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British medical heroes deploying to combat deadly diphtheria outbreak in Bangladesh

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More than 40 British doctors, nurses and firefighters from the UK’s Emergency Medical Team are going to Bangladesh to treat the disease.

More than 40 British doctors, nurses and firefighters from the UK’s Emergency Medical Team (EMT) are making their way to Cox’s Bazar, Bangladesh to save thousands of lives at risk from a rapid and deadly outbreak of diphtheria.

This is the first ever deployment of Britain’s EMT since it was certified by the World Health Organisation (WHO) in 2016 and will see more than a dozen medical heroes fly out shortly after Christmas on 28 December, followed by the rest in the days after.

The UK’s latest response follows a formal request for assistance from the WHO and the Government of Bangladesh after more than 2000 suspected cases and 22 reported deaths from the airborne virus. This is expected to increase significantly over the Christmas period and there are currently not enough staff or beds to manage the outbreak.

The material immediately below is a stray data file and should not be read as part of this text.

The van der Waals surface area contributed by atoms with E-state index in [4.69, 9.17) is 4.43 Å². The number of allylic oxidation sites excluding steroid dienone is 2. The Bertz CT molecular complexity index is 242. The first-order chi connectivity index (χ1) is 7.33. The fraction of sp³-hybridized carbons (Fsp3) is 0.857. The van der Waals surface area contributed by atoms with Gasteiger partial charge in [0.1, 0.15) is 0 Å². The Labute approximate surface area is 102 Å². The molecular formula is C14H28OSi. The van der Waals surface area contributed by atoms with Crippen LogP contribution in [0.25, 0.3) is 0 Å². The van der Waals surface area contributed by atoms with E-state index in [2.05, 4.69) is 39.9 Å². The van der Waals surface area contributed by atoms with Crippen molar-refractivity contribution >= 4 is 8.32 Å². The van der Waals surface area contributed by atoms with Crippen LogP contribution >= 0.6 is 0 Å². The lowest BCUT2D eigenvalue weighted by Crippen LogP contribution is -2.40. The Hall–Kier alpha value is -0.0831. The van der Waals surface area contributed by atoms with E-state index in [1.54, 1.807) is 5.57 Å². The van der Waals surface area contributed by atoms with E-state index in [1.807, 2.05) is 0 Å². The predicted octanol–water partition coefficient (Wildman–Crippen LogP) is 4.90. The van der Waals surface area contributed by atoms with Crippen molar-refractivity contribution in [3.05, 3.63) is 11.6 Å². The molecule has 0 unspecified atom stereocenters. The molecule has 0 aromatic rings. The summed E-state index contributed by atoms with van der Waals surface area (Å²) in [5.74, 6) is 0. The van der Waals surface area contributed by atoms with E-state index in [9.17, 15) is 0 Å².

Diphtheria is a fast spreading, extremely deadly infection, and there are a reported 160 new cases every day in Cox’s Bazar which is home to more than 600,000 Rohingya people who have recently fled the violence and military persecution in Burma. It is especially dangerous for children who are particularly vulnerable. It causes extreme difficulty breathing, inflammation of the heart which can lead to heart failure, problems with the nervous system and fatal paralysis.

People in the UK are routinely vaccinated against diphtheria; however, the overcrowded camps are a breeding ground for this fatal disease. DFID is already providing vaccines in response to the crisis.

The EMT will be deployed to Cox’s Bazar for six weeks, where clinicians will work using existing health facilities. This will include 36 NHS medics, such as doctors, nurses and epidemiologists who will provide immediate specialist life-saving care to tackle the diphtheria outbreak, as well as around five logistics staff from UK fire and rescue services who will provide expert advice to create the right infrastructure for the EMT to start their urgent work.